Imagine that, instead of discouraging smoking, the government set up a special public company to promote it. Imagine it spent millions on ads telling people how exciting it is to smoke. Now imagine it offered to build a vast smoking palace on Toronto's waterfront.
Is the Ontario government's proposal to build a casino on the waterfront really so different?
Gambling, like smoking, is what used to be called a vice. Not long ago, governments banned it in the name of protecting the public from the demonstrable harms it causes, from bankruptcy to divorce to suicide.
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Now the government – actively, avidly, shamelessly – promotes it. You can scarcely turn on the television without seeing an ad showing those lucky couples who beat the impossible odds and got rich from buying lottery tickets or playing the slots.
Governments at all levels have become so dependent on the easy money they reap from gambling that even prim, moralizing ones like Premier Dad's Ontario Liberals have embraced it. "The bottom line is that gambling is the only government initiative that knowingly harms the people it is elected to serve," writes Rob Simpson, who headed the Ontario Problem Gambling Research Centre until 2010.
He says that Ontario has about 340,000 problem gamblers. The impressive $36-million that Ontario spends to address problem gambling is dwarfed by the half billion that Mr. Simpson says the province spends on promoting, marketing and advertising gambling. He also says that fully a third of the money reaped by the Ontario Lottery and Gaming Corp. comes from problem gamblers.
Here is how he describes what they can go through: "The cycle of chasing losses with new money the gambler cannot afford to lose leads to increasing levels of anxiety that soon turn to panic. These dire circumstances evolve into what is known as 'desperation gambling,' which often involves liquidating personal assets. Loans are taken out against home equity, RSP and RESP investments are cashed out, credit cards are levered to their limits – all the while driving gamblers deeper into addiction. Ultimately, they hit bottom, a stage known as 'torment,' where any hope of recovering losses is lost. At this point, desperate measures, including suicide, are contemplated."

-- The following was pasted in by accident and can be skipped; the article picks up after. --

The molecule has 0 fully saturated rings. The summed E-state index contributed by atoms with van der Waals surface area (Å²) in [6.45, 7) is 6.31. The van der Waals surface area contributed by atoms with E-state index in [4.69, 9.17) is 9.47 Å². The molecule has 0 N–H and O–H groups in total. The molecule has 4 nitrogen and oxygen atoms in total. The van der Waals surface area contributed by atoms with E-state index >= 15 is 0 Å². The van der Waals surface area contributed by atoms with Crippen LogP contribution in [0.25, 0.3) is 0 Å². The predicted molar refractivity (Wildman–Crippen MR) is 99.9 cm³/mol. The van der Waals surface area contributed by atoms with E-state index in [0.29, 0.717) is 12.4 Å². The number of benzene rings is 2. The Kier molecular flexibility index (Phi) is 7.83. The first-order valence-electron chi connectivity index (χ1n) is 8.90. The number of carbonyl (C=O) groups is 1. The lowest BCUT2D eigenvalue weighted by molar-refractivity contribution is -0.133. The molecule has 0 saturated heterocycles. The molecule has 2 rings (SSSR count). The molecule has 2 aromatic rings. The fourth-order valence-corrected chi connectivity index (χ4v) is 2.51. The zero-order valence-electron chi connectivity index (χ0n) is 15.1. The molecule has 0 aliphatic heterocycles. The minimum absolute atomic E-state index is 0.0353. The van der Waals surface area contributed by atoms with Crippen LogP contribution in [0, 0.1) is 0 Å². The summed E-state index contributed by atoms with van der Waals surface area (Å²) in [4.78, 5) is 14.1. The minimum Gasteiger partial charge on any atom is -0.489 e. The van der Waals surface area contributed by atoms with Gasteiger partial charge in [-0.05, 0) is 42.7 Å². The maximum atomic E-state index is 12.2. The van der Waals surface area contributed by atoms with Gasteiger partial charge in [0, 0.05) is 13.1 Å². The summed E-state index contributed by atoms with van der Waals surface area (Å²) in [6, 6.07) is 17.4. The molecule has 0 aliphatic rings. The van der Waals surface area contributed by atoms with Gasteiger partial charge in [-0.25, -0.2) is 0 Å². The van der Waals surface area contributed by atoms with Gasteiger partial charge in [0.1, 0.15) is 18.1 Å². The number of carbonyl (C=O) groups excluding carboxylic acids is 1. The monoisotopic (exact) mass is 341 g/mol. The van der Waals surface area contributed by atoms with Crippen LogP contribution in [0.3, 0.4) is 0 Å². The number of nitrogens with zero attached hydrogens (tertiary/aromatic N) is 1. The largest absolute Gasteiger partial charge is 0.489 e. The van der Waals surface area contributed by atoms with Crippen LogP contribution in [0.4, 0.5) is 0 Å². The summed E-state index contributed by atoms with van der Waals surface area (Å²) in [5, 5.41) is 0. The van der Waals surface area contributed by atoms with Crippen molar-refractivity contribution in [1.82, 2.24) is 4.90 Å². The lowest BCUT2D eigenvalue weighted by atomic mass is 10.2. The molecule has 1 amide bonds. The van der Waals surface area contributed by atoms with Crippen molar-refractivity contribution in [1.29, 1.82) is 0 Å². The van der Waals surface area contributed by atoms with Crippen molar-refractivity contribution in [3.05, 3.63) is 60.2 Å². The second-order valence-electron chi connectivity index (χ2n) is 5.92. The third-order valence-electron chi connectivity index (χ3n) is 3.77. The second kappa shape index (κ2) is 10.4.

When confronted over all this, government officials merely shrug. People like gambling, or "gaming" as they sanitize it. We can't very well ban it (even if we once did), so we might as well make a buck off it and use it to pay for good things like schools and hospitals.
Never mind that those same hospitals will have to deal with the wrecked health of desperate gamblers. Never mind that some of the kids who go to those schools will never finish their education because they become hooked on gambling. (Young people aged 18 to 24 have the highest rate of problem gambling. Wouldn't it be grand if they could reach a full-on waterfront casino by TTC?)
Dwight Duncan, Ontario's finance minister, becomes positively rhapsodic when he talks about what a gambling palace could do for Toronto. "It's not a casino," he says. Perish the thought. Instead, it would be an "entertainment destination."
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"It will likely be unparalleled in the country," Mr. Duncan said. "These places have some of the finest shopping, restaurants, convention facilities, park spaces, open spaces – imagine an anchor that could create a golden mile on Toronto's waterfront and that's quite possible."
The issue is expected to come up at city council on Tuesday. At least one opposing councillor would like to see it put to a referendum.
Mr. Duncan says he will respect Toronto's decision, but he hints we would be saps to turn it down – and a government that is so far into the gambling business should know something about saps. He says that other Greater Toronto jurisdictions are beating down his door for a chance to cash in.
Well, let them beat. Let Toronto's be the one government with the sense to resist the destructive spread of government-promoted gambling.